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Wharton Priorities Revealed in State of the City Address

Wharton focuses on crime, minority business, and poverty in his annual speech.



"Sound and strong."  That's the overall state of the city at the beginning of 2015, according to Memphis Mayor A C Wharton in his annual State of the City address last week. 

Wharton looked back at 2014 during his speech last Thursday at the Hattiloo Theatre but also gave Memphians a glimpse of his plans for the coming year.  

That year could be cut short for Wharton, of course, depending on the outcome of October's mayoral election. So far, Wharton's front-running opponent in the race is Jim Strickland, a Memphis city councilmember. 

Strickland formally rebutted Wharton's speech after it concluded. He noted many here don't feel safe in their communities and that, he said, "is the state of the city many of our residents are living through." 

Nevertheless, Wharton has time on the clock as mayor, and here are his big three ideas for his time remaining:

1. Fighting Crime — In his speech, Wharton said he will emphasize "old-fashioned community policing and new, cutting-edge technology."

On the old-school side, Wharton said he'll activate neighborhood leaders, especially in areas with high violent crime, to work at the "grassroots level" to reduce crime. 

On the high-tech side, he said the city will add police car dash cameras, automatic vehicle location technology, and body cameras for officers this year. 

Also, new officers are on the way to move the Memphis Police Department ranks closer to the "optimal force of 2,500."

"We have increased the budget for the Memphis Police Department by nearly $40 million. We have intensified our anti-gang programs. We have toughened sentences for violent crimes. We have targeted crimes in apartment complexes, and we are fighting gun crimes by young offenders," Wharton said.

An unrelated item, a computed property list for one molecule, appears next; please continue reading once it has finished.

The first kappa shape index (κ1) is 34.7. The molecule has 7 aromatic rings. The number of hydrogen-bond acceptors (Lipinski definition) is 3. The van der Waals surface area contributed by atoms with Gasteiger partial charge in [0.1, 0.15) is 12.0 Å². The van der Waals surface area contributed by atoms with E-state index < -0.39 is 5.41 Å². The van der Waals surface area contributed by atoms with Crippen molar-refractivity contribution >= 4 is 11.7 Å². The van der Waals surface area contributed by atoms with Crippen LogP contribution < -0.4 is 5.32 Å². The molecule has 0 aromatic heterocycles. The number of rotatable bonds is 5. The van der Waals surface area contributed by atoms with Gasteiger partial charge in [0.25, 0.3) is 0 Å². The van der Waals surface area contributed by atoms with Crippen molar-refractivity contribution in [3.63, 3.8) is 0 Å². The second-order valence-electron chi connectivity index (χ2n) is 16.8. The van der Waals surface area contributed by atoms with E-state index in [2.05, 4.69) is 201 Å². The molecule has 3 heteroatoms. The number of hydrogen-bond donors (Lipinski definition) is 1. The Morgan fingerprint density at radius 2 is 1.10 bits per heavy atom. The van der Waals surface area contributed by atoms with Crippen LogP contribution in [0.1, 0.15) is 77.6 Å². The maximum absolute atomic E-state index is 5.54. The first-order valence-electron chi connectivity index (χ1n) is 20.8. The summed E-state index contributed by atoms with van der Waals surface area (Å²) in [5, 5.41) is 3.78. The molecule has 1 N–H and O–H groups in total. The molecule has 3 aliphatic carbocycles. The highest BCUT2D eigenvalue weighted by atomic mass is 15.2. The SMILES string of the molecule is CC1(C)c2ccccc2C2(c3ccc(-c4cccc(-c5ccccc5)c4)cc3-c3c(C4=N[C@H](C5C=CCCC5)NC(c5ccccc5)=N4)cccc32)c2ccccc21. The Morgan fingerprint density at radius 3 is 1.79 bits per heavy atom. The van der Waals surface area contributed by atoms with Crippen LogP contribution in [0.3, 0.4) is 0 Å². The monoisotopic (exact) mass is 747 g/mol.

In Strickland's speech, he said he would have a "100 percent commitment to Blue Crush," work with state legislators to get higher penalties for violent criminals (and hold parents accountable for violent crimes committed by their children), and work with community leaders to help children "who are picking the wrong path."

"Crime needs to be the absolute focal point for the future adminstration, and I will, like a laser beam, focus on that in the next four years," Strickland said.

2. Minority Business — Wharton said it was "simply unacceptable" that only one percent of business receipts in Memphis are with minority businesses. 

To increase that number, he proposed a new division of city government, what he called the Division of Minority Business Services. The agency would "manage all city agencies and services related to minority businesses" and create partnerships with groups like Memphis Light, Gas and Water, the Memphis Area Transit Authority, and other agencies that receive city grants. 

"Our ultimate goal as a result is to put in place a process that is just as entrepreneurial as the entrepreneurs we hope to create and support," Wharton said. 

But Strickland said Wharton already has this authority, and minority contracts have actually fallen during his term. 

"The mayor is the sole contracting authority for city government," Strickland said. "That means he controls all contracts. They all have to come through city hall. Minority contracting with the City of Memphis has actually decreased over the last two years."

3. Poverty — Wharton's overall plan to fight poverty is to promote prosperity. 

His "Blueprint for Prosperity" was revealed in May and came with one major goal: to reduce poverty in Memphis by 10 percentage points in the next 10 years. 

The blueprint is a massive document designed by the Chicago-based Center for Neighborhood Technology. It is crammed with data and theory, but Wharton said last week that he will begin implementing the plan over the next six months.

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